Yes, when we pour water down the drain we do have water treatment plants that makes it safe to use again. However, the amount of energy that goes into this process is not something to be taken lightly. We are lucky to live in a place where clean water is just a faucet away, but that doesn’t mean we should waste what we have. While it’s hard to limit yourself to “x amount” of water per day, just try to be mindful of how long you are showering, if you are truly gonna drink that whole glass of water and the amount of time between you turning on a faucet and you actually using it.

6. One man’s trash is an opportunity for crafts

Before throwing out that old shirt or your jelly jar, maybe take a minute to explore the wonderful world of crafting. Sure that may be a milk jug now, but give it 30 minutes and you can have the cutest piggy bank or flower pot you’ve ever seen. Tests, essays and presentations are making our lives so mundane, so why not spice it up a little with some good old fashion fun? There are genuinely blogs upon blogs dedicated to sustainable crafts, so just in case you are having trouble getting those creative juices flowing, feel free to use google as your inspiration. Not only is it fun and easy, but you already have your materials at your fingertips.

7. Recycle cans on gameday (and everyday)

Tailgates are ingrained into our traditions here at Clemson. And with our current football record, the amount of excitement only increases with every game. So while you’re celebrating Etienne’s latest touchdown run or Brett Venables’ star defense, try to do so in an environmentally responsible way. Maybe it’s a Natty Light kinda day, or possibly you’re trying out the latest spiked seltzer, either way those cans should be recycled. Our teams are the furthest thing away from trash, so there’s no reasons we as fans should be making so much of it.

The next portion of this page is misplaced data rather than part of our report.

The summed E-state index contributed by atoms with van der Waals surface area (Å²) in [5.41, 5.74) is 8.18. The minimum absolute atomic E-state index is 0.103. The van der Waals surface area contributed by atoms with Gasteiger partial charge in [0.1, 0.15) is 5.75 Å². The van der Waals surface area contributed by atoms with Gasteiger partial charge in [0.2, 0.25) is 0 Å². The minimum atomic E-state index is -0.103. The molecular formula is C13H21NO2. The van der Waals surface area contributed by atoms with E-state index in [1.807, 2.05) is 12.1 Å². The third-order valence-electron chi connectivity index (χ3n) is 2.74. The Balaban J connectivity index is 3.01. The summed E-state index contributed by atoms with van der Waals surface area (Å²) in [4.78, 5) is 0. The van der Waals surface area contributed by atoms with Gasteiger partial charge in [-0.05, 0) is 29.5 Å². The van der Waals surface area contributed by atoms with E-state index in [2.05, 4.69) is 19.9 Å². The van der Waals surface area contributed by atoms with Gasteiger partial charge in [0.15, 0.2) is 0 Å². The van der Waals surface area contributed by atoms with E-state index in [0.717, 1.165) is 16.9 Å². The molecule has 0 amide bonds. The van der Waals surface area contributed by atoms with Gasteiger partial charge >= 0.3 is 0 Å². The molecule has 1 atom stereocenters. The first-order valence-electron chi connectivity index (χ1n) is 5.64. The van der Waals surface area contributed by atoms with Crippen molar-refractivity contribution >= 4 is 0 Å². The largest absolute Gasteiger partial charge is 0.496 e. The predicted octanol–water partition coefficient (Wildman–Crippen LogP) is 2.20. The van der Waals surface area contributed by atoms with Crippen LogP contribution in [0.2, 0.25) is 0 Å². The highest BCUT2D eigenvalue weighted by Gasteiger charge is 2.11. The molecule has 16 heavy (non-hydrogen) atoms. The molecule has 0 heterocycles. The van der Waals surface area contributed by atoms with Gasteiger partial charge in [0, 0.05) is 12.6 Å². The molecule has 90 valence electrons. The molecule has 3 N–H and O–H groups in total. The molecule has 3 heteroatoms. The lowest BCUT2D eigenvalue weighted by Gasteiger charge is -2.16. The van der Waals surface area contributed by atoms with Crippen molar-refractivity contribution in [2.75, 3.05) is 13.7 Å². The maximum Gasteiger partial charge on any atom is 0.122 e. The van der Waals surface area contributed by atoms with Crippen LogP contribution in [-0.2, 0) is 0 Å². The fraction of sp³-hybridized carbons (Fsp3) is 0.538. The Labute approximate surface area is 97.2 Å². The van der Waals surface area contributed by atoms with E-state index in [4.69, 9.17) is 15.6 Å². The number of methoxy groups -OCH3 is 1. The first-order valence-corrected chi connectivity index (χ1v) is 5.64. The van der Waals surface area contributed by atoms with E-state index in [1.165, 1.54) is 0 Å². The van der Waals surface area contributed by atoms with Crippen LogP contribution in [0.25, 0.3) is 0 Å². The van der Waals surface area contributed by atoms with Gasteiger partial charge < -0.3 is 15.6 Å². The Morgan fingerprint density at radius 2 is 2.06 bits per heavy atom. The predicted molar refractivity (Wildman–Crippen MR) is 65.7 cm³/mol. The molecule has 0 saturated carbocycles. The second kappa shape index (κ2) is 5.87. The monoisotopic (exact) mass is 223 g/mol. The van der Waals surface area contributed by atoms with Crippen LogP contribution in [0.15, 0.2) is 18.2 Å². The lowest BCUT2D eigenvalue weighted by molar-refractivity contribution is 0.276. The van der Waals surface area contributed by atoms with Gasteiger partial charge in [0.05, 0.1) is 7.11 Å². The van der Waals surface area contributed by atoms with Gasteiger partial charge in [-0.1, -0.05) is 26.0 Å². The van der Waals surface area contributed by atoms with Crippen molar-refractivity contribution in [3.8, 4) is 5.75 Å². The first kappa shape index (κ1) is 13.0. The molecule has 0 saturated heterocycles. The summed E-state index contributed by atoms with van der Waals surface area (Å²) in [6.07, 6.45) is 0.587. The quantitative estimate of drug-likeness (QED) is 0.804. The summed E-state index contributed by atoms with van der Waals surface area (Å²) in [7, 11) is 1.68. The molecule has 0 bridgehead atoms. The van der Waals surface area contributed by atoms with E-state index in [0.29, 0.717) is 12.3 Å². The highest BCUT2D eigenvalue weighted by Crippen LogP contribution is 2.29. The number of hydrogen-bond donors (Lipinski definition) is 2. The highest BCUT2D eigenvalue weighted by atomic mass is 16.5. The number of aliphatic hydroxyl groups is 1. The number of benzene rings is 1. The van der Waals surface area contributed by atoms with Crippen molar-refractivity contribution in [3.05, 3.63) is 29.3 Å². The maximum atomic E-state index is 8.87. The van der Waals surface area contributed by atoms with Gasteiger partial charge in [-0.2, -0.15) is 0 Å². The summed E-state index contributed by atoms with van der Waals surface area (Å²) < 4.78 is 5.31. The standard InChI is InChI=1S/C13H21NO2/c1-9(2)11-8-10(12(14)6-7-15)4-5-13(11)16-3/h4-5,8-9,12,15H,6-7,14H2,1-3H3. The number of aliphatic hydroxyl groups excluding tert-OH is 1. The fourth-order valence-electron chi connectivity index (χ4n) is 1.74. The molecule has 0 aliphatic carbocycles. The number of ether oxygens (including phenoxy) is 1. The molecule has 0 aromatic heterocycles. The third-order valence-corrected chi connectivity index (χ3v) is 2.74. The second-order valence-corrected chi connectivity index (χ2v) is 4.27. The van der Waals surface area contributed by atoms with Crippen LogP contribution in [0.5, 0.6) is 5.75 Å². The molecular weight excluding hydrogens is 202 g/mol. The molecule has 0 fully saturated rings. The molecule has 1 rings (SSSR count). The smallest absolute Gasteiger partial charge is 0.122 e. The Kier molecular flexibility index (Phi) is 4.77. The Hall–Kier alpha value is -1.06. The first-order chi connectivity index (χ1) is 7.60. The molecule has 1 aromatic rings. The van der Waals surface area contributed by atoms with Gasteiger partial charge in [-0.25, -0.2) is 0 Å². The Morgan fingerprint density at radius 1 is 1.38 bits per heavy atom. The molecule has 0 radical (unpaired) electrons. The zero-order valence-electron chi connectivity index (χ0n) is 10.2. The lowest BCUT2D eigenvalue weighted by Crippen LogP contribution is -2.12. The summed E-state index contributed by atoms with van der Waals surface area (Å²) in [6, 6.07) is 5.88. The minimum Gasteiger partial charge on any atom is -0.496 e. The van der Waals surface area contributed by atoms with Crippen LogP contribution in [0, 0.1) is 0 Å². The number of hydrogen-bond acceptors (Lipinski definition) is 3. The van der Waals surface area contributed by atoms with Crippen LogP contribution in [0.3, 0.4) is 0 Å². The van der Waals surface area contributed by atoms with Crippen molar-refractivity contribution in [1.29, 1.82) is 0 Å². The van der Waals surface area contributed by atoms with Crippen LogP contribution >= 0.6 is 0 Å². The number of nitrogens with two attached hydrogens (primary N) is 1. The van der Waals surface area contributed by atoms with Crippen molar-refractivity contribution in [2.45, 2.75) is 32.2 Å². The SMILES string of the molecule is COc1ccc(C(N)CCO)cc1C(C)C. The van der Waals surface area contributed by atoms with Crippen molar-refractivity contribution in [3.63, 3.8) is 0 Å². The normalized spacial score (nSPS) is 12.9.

8. Shop with reusable bags

This is a quick and easy way to not only prevent an unnecessary use of plastic, but reusable bags also tend to be stronger, allowing you to carry your groceries without the fear of them tearing through the bag. Plus, while you may have good intentions of throwing the plastic bags away in their allotted bins at grocery stores, most of us become bag hoarders instead. So before you become subject to keeping a special drawer or cabinet for your plastic bags, try to use something more sustainable and trust me, this is one tip you won’t regret implementing.

9. Recycle plastic correctly

If it looks like plastic, feels like plastic and literally says it is plastic on the container, then fun fact: it’s probably plastic. However, just because something is plastic does not mean it is recyclable. Some plastics are laminated into films with other types of plastic and cannot be separated from each other, and some plastics are currently not able to be recycled due to its chemical properties. There are many reasons why something may not be recyclable, but it is important for you to know how to detect that. Luckily, most containers will have specific directions on how to recycle their products, just look for the recycling symbol on your package and let that be your guide. Pro tip: if recycling a bottle, remove the cap and any plastic label as they may need to be treated differently.

10. Hold your friends accountable

I know, I know, no one wants to be “that guy” and call out your friends for throwing a can in the lake or printing out 20 copies of a paper when they only needed three. But screw it, PLEASE be that guy, we need more of those people out there to remind us all to be better. Even if it’s just a simple reminder for them to recycle that bottle next time, or if you literally have pelt trash at them and scream “this is what you’re doing to our environment!” As long as you can get them to be more conscientious about their decisions, you do what you gotta do. We share this planet and keeping it healthy is a team effort, so don’t be afraid to give your teammates a little push when needed.